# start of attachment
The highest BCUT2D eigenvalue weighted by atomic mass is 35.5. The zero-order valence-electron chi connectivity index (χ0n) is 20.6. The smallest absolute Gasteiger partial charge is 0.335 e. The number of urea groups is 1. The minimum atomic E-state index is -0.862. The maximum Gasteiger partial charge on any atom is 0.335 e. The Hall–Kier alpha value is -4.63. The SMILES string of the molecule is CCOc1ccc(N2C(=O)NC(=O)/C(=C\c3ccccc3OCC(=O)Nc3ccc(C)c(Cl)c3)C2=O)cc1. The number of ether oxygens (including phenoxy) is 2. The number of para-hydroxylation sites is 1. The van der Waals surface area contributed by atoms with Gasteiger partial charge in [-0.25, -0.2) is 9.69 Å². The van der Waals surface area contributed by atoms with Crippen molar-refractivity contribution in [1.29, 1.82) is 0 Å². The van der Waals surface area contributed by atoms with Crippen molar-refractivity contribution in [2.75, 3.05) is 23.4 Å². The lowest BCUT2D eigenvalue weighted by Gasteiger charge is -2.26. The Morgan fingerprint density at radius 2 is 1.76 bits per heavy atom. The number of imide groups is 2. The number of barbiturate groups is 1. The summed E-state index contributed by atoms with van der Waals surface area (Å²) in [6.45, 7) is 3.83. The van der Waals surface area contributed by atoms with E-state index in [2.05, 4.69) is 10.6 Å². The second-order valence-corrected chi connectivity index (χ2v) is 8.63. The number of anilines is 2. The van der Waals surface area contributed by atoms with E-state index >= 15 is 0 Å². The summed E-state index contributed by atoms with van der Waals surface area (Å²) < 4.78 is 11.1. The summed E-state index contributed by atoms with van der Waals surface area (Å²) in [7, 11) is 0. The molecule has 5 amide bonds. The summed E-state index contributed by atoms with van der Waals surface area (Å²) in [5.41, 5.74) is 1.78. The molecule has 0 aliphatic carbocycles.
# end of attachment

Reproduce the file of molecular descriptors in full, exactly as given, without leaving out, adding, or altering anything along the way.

The highest BCUT2D eigenvalue weighted by atomic mass is 35.5. The zero-order valence-electron chi connectivity index (χ0n) is 20.6. The smallest absolute Gasteiger partial charge is 0.335 e. The number of urea groups is 1. The minimum atomic E-state index is -0.862. The maximum Gasteiger partial charge on any atom is 0.335 e. The Hall–Kier alpha value is -4.63. The SMILES string of the molecule is CCOc1ccc(N2C(=O)NC(=O)/C(=C\c3ccccc3OCC(=O)Nc3ccc(C)c(Cl)c3)C2=O)cc1. The number of ether oxygens (including phenoxy) is 2. The number of para-hydroxylation sites is 1. The van der Waals surface area contributed by atoms with Gasteiger partial charge in [-0.25, -0.2) is 9.69 Å². The van der Waals surface area contributed by atoms with Crippen molar-refractivity contribution in [1.29, 1.82) is 0 Å². The van der Waals surface area contributed by atoms with Crippen molar-refractivity contribution in [2.75, 3.05) is 23.4 Å². The lowest BCUT2D eigenvalue weighted by Gasteiger charge is -2.26. The Morgan fingerprint density at radius 2 is 1.76 bits per heavy atom. The number of imide groups is 2. The number of barbiturate groups is 1. The summed E-state index contributed by atoms with van der Waals surface area (Å²) in [6.45, 7) is 3.83. The van der Waals surface area contributed by atoms with E-state index in [2.05, 4.69) is 10.6 Å². The second-order valence-corrected chi connectivity index (χ2v) is 8.63. The number of anilines is 2. The van der Waals surface area contributed by atoms with E-state index >= 15 is 0 Å². The summed E-state index contributed by atoms with van der Waals surface area (Å²) < 4.78 is 11.1. The summed E-state index contributed by atoms with van der Waals surface area (Å²) in [7, 11) is 0. The molecule has 5 amide bonds. The summed E-state index contributed by atoms with van der Waals surface area (Å²) in [5.41, 5.74) is 1.78. The molecule has 0 aliphatic carbocycles.